Need Help Setting The Right Labor Price? Start By Understanding Your Labor Costs

Setting the right labor rates for your landscaping business can be daunting. Doing it correctly means weighing a number of factors, researching labor trends in the industry, and finding the right tools and resources to support the rate-setting process. Not only that, you must be willing to engage with this process over and over again as your business and industry trends change over time.  

When it comes to setting labor rates, there can be no such thing as a “set it and forget it” mentality. Owners who don’t revisit their labor rates frequently end up making less money. Not only that, they often lose strong employees to the competition. 

So, how can you approach setting labor rates the right way and avoid these issues? Start by taking the following steps: 

NOTE: Our goal here is NOT to teach you precisely how to set your rates. We want to help you understand the major factors that go into setting those rates so you can find what works best for your business. You can’t copy what your competitors are doing, and you definitely can’t make up numbers out of thin air. Follow the steps below to arrive at appropriate labor rates for your landscaping business.  


  1. Know the Minimum Wage In Your State

This is the most basic piece of information to have and will guide how you price your labor at all levels. Be aware not only of the current minimum wage, but any pending or passed legislation in your state that has the minimum wage set to increase on a specific timeline. 

  1. Know Your Industry Rates has this helpful salary guide to give you a sense of where landscape industry rates are currently. 

There is some discussion about whether rates in 2023 reflect an industry “bubble” and should be lowered. Our professional opinion is that rather than lowering rates, it’s generally better to hold off on raising rates and commit to providing excellent service at that price point. You might consider taking your company “hyper local” and focusing on the clients who are closest to you. That way, you can commit to a high level of customer service.

  1. Know the True Cost of Your Employees

The true cost of an employee isn’t only about their wages. You must factor in all the expenses associated with retaining an employee. This includes the benefits you’re providing to that employee–everything from health insurance and paid time off, to education and training, to tools and uniforms.  Intuit (Quickbooks) has a resource to help business owners ballpark these costs. Additional paid resources and tools can also be found.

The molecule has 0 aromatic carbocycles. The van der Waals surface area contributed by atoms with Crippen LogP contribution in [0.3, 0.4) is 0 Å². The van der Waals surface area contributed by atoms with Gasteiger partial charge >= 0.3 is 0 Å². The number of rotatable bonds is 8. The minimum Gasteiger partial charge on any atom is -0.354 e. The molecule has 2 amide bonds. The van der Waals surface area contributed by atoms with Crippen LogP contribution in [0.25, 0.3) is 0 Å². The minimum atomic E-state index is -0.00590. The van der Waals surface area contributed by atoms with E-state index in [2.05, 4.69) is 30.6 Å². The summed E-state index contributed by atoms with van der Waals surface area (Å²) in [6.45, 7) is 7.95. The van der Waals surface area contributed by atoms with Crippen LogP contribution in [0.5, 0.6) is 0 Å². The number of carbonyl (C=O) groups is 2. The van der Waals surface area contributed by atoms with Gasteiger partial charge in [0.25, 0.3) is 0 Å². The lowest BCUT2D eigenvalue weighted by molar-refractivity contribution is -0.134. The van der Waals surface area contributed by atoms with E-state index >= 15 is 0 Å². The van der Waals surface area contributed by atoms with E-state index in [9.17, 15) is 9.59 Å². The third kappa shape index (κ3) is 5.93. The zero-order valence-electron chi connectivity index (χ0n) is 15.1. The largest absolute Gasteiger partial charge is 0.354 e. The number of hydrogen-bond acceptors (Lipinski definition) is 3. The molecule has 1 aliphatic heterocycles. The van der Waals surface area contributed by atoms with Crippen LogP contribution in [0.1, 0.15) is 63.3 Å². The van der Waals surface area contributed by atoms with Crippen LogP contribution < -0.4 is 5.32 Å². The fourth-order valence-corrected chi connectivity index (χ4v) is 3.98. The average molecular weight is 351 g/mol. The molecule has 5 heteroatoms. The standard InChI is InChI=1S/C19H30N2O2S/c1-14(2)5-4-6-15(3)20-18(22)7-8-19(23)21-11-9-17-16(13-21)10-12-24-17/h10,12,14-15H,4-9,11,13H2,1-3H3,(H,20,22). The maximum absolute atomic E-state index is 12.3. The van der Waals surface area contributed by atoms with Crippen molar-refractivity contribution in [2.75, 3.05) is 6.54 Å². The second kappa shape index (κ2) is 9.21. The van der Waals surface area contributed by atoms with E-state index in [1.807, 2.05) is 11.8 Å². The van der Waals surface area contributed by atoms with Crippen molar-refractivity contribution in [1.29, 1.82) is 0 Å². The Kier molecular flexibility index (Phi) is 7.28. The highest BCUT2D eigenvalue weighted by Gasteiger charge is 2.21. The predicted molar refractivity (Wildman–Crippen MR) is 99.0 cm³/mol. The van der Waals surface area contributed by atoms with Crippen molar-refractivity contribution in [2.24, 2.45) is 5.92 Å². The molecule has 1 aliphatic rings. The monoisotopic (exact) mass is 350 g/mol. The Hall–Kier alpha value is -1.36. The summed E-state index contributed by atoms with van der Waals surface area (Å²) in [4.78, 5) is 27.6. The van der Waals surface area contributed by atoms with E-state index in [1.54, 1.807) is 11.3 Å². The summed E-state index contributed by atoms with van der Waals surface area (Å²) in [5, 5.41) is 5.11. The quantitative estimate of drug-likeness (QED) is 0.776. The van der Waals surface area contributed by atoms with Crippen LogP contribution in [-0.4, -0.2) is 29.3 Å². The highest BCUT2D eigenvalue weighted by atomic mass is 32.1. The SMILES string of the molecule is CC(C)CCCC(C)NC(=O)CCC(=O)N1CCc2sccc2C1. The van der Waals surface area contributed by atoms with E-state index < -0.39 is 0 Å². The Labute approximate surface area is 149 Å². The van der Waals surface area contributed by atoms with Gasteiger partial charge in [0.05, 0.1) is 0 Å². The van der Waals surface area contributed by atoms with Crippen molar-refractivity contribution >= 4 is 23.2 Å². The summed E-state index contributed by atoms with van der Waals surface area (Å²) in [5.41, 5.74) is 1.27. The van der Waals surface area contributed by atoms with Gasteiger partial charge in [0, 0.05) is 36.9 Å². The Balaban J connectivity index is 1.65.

1. If You Need Help Understanding the Tools, Ask for It

Not every tool you come across will feel intuitive to you. If you don’t feel equipped to make use of them on your own, it is important to speak with an accountant or financial consultant so you can take full advantage of what’s out there. The additional cost is worthwhile in terms of saving lots of time and aggravation. 

  1. Don’t Forget Your Labor Burden Rate

In addition to the elements listed under #3, you must also factor in your overhead costs and, of course, your profit margin. Adding all of these factors together, then dividing by the number of hours your employee works, will get you to their billable rate. This labor burden rate calculator will help with this process.  

  1. Understand that Markets Change

What happens to a business who sets its rates, lets years go by, and absorbs rising costs? Simple: it makes less money. Raising rates may feel scary, but your approach doesn’t have to be all-or-nothing. For example, consider if you want to raise rates on current clients, or only new clients. You might also think about raising rates for those clients whose properties are most difficult to service in an effort to compensate for that extra time. Raising rates across the board may or may not end up being the best approach, so consider your client base when you make the decision. You will have to discern what feels most justified in your current business context. 

Understanding Your Labor Costs

It can certainly be anxiety-provoking to set what might feel to you like high labor rates, and to wonder if it will cost you business. A shift in mindset is needed here. Instead of worrying that you are costing the client a lot of money, focus on the fact that setting the right price point will allow you to pay your staff well, which in turn helps them to feel supported, happy, and psychologically safe at work. The end result of this should be that you end up with a better team doing better work in less time. This is not only good for you, it is great for your clients. 

What happens to a business who sets its labor rates, lets years go by, and absorbs rising costs? Simple: it makes less money.

If you as the owner can get over the fear of setting a “high” rate, and instead internalize the idea that your rate is well-aligned with your costs and desired profit, everyone–including your staff and your clients–will be better off. 

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